It is FINISHED
After nearly a year of research and writing, I HAVE COMPLETED MY MANUSCRIPT for my upcoming book, Red State Christians!
Now, before I go into total hysterics and excitement, I realize that this is but one (HUGE) step along the journey. Now that I have submitted my manuscript to my editor, we'll go through several months of editing and promotions, making sure that the right people have review and pre-release copies of the book so that it can be shared with as many people as possible. I'd love your help with this!
I am so incredibly excited for what is yet to come, and I am so incredibly grateful for what I've already experienced as part of writing this book. I have traveled all across America, in some cases to cities and places I'd never been before. I even drove across the border into Ciudad Juarez, Mexico, and I ended my last big chapter just a few hundred miles from Canada in rural New Hampshire.
I won't spoil the ending, but suffice it to say that the book is full of surprises, and one of my goals for everyone who reads the book - whatever your background - is that you are open to being surprised, learning where your preconceptions about red state Christians or about yourself may have been wrong. I also hope that reading the book opens you to further engagement with people who think differently than you do. I think that idea goes hand in hand with grace, and with the idea that we all can start from a place of humility and openness -- without ignoring the real presence of evil and manipulation of the Christian story in some corners of America.
Much, much, MUCH more to come from me and from the awesome folks at Fortress Press.
That's about all I can summon today, writing-wise. The other truth about writing the book is that it has been tough. I've been working basically a second full-time job, without being paid a regular salary for my writing work, just a small advance. My family has had to deal with missing me for research travel and writing time, and we've all made big sacrifices to make this book happen, including my parents helping out a lot with taking care of the boys. My church, Easter, has supported my writing with enabling a part-time pastoral schedule, and my colleague pastors have also supported me as I write and attempt to pastor at the same time.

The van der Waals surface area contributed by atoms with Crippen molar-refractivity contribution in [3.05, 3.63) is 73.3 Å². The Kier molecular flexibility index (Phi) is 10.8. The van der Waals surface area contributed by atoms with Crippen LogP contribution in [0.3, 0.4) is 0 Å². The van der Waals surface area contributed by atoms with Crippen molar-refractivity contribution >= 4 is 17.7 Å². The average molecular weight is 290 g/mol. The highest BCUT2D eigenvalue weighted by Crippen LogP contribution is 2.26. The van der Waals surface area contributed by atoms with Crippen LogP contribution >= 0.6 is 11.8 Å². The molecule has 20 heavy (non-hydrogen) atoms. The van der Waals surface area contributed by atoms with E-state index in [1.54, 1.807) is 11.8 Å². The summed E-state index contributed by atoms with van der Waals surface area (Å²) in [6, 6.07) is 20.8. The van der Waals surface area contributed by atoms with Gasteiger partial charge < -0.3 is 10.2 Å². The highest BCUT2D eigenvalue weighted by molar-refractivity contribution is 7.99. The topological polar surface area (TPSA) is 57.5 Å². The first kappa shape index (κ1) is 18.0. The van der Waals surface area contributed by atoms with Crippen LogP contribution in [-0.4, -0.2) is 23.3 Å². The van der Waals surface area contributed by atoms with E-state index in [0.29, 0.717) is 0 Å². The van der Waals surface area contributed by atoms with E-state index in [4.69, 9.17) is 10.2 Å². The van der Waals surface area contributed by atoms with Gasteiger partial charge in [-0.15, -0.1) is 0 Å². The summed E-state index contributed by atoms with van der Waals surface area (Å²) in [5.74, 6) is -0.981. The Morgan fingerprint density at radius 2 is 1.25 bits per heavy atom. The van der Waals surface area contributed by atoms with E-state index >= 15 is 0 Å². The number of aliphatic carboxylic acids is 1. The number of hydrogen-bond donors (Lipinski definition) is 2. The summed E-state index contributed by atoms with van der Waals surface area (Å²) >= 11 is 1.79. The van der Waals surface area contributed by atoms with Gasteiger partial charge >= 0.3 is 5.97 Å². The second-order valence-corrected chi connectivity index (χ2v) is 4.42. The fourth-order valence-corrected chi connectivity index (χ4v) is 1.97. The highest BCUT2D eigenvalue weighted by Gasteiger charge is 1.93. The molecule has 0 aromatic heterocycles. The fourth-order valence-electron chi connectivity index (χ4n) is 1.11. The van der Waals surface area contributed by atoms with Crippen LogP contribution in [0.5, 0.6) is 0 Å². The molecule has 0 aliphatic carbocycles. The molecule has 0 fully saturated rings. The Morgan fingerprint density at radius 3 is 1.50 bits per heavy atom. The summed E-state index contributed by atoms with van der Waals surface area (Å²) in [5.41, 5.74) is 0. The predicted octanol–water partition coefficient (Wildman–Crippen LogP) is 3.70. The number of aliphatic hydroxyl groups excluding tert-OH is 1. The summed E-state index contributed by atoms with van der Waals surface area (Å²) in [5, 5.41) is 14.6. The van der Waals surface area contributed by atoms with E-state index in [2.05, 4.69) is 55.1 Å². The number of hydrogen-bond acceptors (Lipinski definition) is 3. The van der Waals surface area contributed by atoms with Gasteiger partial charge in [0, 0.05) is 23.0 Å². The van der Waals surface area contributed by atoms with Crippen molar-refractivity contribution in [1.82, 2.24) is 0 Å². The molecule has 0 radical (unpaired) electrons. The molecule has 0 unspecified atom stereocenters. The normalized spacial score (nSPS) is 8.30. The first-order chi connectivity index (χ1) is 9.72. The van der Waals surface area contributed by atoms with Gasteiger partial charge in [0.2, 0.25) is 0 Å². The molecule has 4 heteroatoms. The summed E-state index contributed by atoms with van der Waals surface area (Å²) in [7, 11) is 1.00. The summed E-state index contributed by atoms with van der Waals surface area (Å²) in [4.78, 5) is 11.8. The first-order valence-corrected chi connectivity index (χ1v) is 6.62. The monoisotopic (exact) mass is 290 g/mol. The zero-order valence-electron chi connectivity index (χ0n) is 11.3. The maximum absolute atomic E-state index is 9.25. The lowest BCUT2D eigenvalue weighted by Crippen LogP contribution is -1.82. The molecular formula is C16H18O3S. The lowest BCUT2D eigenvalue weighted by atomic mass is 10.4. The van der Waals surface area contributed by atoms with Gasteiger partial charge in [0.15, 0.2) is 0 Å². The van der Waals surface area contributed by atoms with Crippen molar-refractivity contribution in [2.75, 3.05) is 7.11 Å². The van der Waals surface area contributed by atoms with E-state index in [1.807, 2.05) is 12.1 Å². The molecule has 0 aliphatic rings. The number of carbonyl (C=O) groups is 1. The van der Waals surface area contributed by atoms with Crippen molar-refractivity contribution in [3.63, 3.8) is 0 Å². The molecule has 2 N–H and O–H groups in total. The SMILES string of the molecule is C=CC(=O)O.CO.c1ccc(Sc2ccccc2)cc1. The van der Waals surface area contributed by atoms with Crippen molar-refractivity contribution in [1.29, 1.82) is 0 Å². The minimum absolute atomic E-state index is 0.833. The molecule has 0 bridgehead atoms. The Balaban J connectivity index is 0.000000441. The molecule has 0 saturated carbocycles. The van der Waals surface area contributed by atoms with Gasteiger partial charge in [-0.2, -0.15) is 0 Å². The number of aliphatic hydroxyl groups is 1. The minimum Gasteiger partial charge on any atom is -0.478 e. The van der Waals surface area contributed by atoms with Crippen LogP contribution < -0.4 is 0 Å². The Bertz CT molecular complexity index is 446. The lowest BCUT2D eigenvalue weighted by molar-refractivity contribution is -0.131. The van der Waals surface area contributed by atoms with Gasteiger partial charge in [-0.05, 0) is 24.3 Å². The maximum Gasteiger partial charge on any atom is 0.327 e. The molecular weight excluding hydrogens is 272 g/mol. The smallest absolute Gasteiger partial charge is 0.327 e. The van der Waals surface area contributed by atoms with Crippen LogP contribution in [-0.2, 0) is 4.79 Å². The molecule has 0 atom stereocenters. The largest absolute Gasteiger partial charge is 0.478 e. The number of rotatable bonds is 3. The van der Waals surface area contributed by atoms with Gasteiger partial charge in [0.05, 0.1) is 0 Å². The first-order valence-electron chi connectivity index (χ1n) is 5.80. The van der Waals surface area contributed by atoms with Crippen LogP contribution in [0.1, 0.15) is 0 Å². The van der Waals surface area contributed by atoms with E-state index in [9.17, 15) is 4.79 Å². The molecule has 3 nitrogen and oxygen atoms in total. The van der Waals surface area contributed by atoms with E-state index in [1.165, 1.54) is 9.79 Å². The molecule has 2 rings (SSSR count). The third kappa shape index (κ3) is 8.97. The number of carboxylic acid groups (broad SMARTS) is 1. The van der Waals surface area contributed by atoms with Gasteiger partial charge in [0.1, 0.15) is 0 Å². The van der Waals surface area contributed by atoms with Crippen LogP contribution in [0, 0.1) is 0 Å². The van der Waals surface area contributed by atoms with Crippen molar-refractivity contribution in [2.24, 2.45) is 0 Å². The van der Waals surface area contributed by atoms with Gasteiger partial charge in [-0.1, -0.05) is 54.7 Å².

I am looking forward in the weeks ahead to a little slowdown, even as I know many edits and questions are still to come. Our family will be heading to Missouri for Thanksgiving, and now that I've finished my manuscript, I'm looking forward to turkey, brisket, football, and Boulevard beer in Kansas City and with our Denker/Reagan relatives, and maybe some Flathmans, too. We have so much ahead for the Christmas season at Easter, and I'm really excited to have the chance to preach some family services at the Lake campus on Christmas Eve.
One last thought. One common thread throughout Red State Christians is this idea that God through Jesus is constantly surprising me, and surprising all of us, by using what we last thought possible as a means to advance the Gospel (like, remember, death on the Cross!?).
Now, spoiler alert, this doesn't mean I think Donald Trump is King Cyrus. But it does mean I recognize that the Holy Spirit is at work in all sorts of inconspicuous and under-the-radar places, forming all sorts of unexpected alliances between all sorts of unexpected people.
Still, I think I know too much all the time.
Lately, I've said a few times to a few people that one thing I really super hate is when liturgical churches try to add liturgical elements to contemporary worship, such as call and response liturgies, unison prayer, or sung liturgy that is attempted to be adapted and made "contemporary." Most of the time, it just falls flat, like the guitar version of "Lamb of God," with cymbals.
But today at Bible Study we read Psalm 51:6-12. And all I could hear in my head was the guitar version of the liturgical song, "Create in me a Clean Heart," sung around a campfire in Northern Minnesota.
Create in me a cleeeaaannn heart
Ohhhhh oh oh God
And renew a right spirit within me
I was indubitably moved. Suddenly I was right back there, a little girl at church camp, singing louder than I ever had before, unashamed to say yes I loved Jesus and yes I believed and yes I wanted to renew a right spirit within me.
There was nothing fake about it; nothing that fell flat.
I realized in this remembering, my own hypocrisy. Sure, in general I hated when liturgical churches adapted liturgy to try and fit contemporary worship. But in particular, I loved it, and in this song I experienced the power of the Holy Spirit. It's much more difficult to hate things - and people - in particular than it is to hate things - and people - in general.
It was a reminder to me of the same thing I had written about last night in my book. That sometimes God speaks in spite of us. That sometimes what - or who - you think you hate is the source instead of love and revelation.